On Brink Of Extinction
by Hillary Mayell, October 24, 2000
Smits is a man on a mission. He has just completed a cross-country
speaking tour in the United States, and he has one message:
Its now or never when it comes to orangutan conservation.
A forestry scientist from the Netherlands, Smits emigrated
to Indonesia 20 years ago to help the country grow trees.
Today he runs the worlds largest orangutan rehabilitation
center and is in the forefront of a campaign to save the
species in the wild.
He faces great odds.
Orangutans once ranged throughout Southeast Asia. Today
they can be found only on the Indonesian islands of Borneo
and Sumatra. Scientists estimate that in the last 10 years
their numbers have been reduced by up to 50 percent, to
perhaps as few as 13,000 living in the wild.
We need to take action now; in 20 years it will
be too late, says Smits. We still have a chance
to set aside some very large areas of undisturbed lowland
rainforest, but I dont think well have the
chance in another five years. It is now or never.
In 1989 Smits stumbled upon a dying baby orangutan being
sold in the street markets of Balikpapan, a town in East
Kalimantan, Indonesia. The sight so haunted him that he
returned later that evening and found the baby in its
crate tossed on the garbage dump.
She was so sickly, just gasping for breath; they
thought she was going to die so they just threw her away.
Of course when they saw me take her, they chased me, yelling,
wanting to be paid.
Smits nursed the baby, whom he named Uce, and searched
for a way to return her to the wild. Orangutan babies
are like human babies; helpless. Just releasing her into
the wild would have been a death sentence.
The search for an alternative led him slowly but surely
down a path that resulted in a profound career change
from forestry management to orangutan conservation.
Humans and human activity present the biggest threat to
orangutans, which are listed as critically endangered
by the IUCN (World Conservation Union). Loss of habitat
resulting from increased population pressure in particular
poses a huge problem 100 years ago, 10 million
people lived in Indonesia; today that number is 200 million.
Subsistence farmers burn the forests to clear land to
grow rice; wealthy landowners use the same slash-and-burn
technique to clear forest land for palm oil and rubber
tree plantations that can cover hundreds of acres.
The loss of habitat means that orangutans are pushed deeper
into the forests, where illegal logging has reduced much
of the original rainforest into a patchwork of forest
islands. The fragmented pieces of forest are too small
to support a population large enough to survive in the
The cycle of extreme drought, followed by the devastating
fires of 1997-98 struck a devastating blow to orangutan
populations. Those that werent killed in the fires
faced starvation. Forced closer to human settlements in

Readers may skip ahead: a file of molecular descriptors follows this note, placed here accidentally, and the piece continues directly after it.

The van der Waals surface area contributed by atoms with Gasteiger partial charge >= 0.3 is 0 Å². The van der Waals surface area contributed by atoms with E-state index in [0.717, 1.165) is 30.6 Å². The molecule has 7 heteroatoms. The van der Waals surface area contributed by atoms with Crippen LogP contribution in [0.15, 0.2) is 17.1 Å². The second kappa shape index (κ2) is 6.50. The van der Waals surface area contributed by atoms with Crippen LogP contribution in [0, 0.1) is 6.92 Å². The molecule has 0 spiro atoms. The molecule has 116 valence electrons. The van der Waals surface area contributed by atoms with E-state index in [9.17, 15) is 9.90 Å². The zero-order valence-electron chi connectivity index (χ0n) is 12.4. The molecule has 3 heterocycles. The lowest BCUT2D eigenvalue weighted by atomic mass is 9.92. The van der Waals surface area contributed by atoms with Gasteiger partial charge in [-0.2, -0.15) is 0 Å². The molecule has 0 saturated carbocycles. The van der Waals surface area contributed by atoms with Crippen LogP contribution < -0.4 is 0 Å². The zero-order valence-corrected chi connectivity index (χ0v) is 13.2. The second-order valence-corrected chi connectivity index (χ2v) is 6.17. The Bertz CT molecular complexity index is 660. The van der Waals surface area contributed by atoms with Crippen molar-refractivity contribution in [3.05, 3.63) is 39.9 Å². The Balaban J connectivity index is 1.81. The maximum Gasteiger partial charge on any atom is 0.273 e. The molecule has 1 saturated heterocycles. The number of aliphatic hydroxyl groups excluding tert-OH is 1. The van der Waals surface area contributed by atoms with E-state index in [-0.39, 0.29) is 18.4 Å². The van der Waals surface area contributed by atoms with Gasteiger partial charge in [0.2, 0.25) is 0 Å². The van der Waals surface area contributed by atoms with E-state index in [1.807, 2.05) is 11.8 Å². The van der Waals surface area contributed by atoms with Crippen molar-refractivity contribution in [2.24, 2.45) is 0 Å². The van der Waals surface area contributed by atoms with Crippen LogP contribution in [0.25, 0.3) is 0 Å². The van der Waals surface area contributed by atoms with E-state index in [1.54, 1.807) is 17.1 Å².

search of food and water, thousands fell prey to poachers.
Orangutans already had been pushed into less quality
forest, where it was more difficult for them to survive,
says Smits. Then when the fires came, they had no
water, no food left; it was completely dark for months
in a row. The orangutans came out of the forests toward
the rivers and became victims of the people there who
didnt like to see their very few last crops being
raided by those wild animals.
Thousands of orangutans got killed during that disaster
period. And thousands of baby orangutans started showing
up in trade.
The economic and social crisis raging in Indonesia further
exacerbates the problem. Forty million people became
jobless and many of them go hunt for orangutans for the
meat, pet trade, and the skulls that foreign tourists
buy as souvenirs. As the provinces of Indonesia struggle
for autonomy, nobodys clear whats going to
happen, but everybody is grabbing their chance to take
whatever they can from the forest.
We are losing the forest habitat at unprecedented
Centers: A Stop Gap Measure
The Wanariset Center, located in the jungle 24 miles (38
kilometers) from Balikpapan, has been accepting confiscated
and rescued orangutans since 1991. Today it is home to
more than 200 orangutans.
The orangutan rehabilitation center, which operates on
a shoestring budget, reintroduces rescued and confiscated
orangutans back into the wild in groups of 30 to 35. The
rehab process takes years and is extremely labor intensive.
Animals coming into the program are quarantined, screened,
vaccinated and raised in social groups. An orangutan must
be taught a whole slew of skills and essentially pass
a test before being released back into the wild.
Orangutans from Wanariset are released into protected
areas where there are no wild populations for fear of
spreading human diseases. More than 300 have been released
Many of the people seem to think this is a success
and look at all these orangutans who are now truly living
as wild orangutans; you have succeeded in getting
them healthy, teaching them all these hundreds of different
food items, the climbing skills, get them into groups
with friends it looks like a wonderful thing,
But I must stress, basically the very fact that
we do have orangutan rehabilitation means that we have
failed to do what is really important, and that is rescue
the wild orangutan in its habitat.
One of the catalysts for Smits visit to the U.S.
was to provide support for the Great Ape Conservation
Act of 2000, which Congress passed this session. The legislation
provides $5 million a year for five years for great ape
(gorillas, bonobo, chimpanzee and orangutan) protection.
Smits is hopeful that some of this money will be devoted
to preserving the rainforests that are home to orangutans.
The situation is extremely critical, says
Smits. Its now or never if we want to do something
to try to rescue them.
Uce, the baby orangutan first rescued by Smits, was the
first orangutan to graduate from the reintroduction program
and give birth in the wild.